403305067_skillsgovta01.jpg
 
 
 
Corporate Governance and Public Company Board Service 
Directors who have served on other public company boards have experience overseeing and providing insight and guidance to management and bring knowledge critical to the governance of our organization.
 
403305067_skillsgovernance.jpg
Specific information about the key qualifications and experience of each director can be found beginning on
page 6 under “Proposal 2. Election of Directors.”

 
 
2020 Proxy Statement
13
 
 


CORPORATE GOVERNANCE

Board Diversity
 
403305067_boarddiversitya02.jpg
The Board is committed to diversity, as it believes that having a variety of perspectives contributes to more effective oversight and decision-making. Our Corporate Governance Principles emphasize the importance of diversity of director backgrounds and experiences. The Board amended our Corporate Governance Principles in January 2018 to expressly affirm its commitment to actively seek in its director selection efforts women candidates and candidates of diverse ethnic and racial backgrounds who possess the skills and characteristics identified within our Corporate Governance Principles.
 
 
 
 
 
 
 
 
Proxy Access
Proxy access refers to the right of shareholders meeting certain ownership criteria to nominate director candidates for inclusion in the Company’s proxy materials for its annual meeting. Our Board amended our Bylaws in February 2016 to provide proxy access to our shareholders. This decision followed a careful evaluation of shareholder views, evolving practices, relevant academic research, the potential impact on the Company and proxy access frameworks adopted by other companies. Following are the key terms of our proxy access Bylaw provision:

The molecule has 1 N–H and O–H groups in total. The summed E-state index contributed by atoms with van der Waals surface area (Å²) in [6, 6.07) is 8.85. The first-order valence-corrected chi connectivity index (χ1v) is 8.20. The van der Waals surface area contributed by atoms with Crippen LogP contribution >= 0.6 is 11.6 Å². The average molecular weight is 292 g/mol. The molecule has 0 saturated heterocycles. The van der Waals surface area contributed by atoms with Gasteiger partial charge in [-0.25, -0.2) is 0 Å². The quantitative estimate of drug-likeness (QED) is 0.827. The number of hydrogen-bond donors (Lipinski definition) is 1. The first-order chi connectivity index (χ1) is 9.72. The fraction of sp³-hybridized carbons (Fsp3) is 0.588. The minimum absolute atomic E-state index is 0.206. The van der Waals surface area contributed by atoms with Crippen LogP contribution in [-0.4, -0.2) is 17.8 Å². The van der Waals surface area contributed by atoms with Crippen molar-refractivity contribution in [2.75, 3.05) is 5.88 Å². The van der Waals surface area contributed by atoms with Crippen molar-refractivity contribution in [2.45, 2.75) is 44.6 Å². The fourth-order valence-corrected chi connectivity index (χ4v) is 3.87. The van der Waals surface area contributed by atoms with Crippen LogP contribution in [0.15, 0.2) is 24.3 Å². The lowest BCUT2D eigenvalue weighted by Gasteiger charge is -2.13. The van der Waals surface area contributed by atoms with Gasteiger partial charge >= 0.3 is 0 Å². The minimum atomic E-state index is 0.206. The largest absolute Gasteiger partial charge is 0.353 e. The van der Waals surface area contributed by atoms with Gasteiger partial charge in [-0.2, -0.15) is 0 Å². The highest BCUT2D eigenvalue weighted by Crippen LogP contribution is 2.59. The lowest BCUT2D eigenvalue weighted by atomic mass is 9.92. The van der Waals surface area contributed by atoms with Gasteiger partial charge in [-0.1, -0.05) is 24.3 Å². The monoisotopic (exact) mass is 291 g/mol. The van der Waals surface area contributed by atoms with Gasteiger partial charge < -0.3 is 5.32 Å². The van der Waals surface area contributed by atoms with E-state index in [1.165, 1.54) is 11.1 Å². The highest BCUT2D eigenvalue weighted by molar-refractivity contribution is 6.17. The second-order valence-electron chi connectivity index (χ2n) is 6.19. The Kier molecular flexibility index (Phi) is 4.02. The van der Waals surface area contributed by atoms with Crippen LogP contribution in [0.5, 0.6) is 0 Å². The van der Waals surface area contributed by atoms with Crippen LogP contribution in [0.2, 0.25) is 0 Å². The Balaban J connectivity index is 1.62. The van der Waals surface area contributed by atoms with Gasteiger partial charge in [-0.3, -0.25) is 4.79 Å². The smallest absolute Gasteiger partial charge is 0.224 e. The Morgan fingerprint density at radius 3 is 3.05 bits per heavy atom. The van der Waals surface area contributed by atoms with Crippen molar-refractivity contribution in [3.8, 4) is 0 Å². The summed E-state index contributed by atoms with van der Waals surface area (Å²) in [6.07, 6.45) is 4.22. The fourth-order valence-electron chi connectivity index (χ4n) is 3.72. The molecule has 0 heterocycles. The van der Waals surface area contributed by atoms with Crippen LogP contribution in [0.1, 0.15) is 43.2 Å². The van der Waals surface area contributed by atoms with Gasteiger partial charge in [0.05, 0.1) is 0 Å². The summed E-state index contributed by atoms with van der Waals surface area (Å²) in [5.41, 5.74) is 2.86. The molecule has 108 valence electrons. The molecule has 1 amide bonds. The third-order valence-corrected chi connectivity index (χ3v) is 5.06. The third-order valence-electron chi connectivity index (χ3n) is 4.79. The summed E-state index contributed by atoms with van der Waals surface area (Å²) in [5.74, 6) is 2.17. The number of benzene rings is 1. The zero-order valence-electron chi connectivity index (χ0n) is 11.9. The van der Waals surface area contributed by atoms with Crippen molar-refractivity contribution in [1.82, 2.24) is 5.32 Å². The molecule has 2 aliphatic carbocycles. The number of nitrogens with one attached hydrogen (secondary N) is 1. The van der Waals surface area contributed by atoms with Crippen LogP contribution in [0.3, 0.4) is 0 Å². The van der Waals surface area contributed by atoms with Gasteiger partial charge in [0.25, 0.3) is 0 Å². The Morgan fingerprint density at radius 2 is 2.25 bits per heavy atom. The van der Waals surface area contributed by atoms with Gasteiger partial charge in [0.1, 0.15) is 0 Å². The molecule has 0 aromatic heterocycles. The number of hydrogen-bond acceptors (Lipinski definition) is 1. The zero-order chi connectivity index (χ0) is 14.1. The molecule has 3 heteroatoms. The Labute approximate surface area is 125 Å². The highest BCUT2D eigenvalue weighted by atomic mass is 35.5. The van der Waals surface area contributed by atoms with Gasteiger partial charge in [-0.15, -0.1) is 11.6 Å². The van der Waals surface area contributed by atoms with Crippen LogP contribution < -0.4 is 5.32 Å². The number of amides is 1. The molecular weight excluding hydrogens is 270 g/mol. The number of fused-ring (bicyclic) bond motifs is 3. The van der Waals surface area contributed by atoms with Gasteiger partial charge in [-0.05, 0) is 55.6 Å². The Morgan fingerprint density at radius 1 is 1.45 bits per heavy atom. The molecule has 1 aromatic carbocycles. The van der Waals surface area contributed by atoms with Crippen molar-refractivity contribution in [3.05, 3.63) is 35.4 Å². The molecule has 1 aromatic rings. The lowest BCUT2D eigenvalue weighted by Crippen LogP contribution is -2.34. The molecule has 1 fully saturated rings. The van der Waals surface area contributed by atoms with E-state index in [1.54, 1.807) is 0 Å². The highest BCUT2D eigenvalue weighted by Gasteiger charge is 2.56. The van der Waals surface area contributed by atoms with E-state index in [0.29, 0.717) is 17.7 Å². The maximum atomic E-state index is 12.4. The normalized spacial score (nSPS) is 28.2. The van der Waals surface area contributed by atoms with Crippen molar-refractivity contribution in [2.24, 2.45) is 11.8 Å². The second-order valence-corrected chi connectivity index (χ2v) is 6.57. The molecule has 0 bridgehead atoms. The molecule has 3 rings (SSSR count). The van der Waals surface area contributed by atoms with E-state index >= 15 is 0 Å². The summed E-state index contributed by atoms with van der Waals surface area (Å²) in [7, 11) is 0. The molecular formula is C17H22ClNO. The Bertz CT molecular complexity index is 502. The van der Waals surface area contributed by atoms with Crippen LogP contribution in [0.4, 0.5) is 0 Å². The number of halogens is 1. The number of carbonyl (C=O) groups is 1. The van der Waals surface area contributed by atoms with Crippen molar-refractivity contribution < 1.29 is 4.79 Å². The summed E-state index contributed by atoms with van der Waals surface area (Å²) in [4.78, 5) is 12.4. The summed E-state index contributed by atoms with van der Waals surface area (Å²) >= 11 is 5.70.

u
 
u
 
u
 
 
 
 
 
Any shareholder, or group of up to
 
May nominate and include in our proxy
 
Provided that the shareholder(s) and
20 shareholders, maintaining
 
materials director nominees constituting
 
nominee(s) satisfy the requirements
continuous ownership of at least 3%
 
up to the greater of 2 nominees or
 
specified in our Bylaws
of our outstanding common stock for
 
20% (rounded down) of the number of
 
 
at least 3 years
 
directors serving on the Board
 
 
 
 
 
 
 
Board Refreshment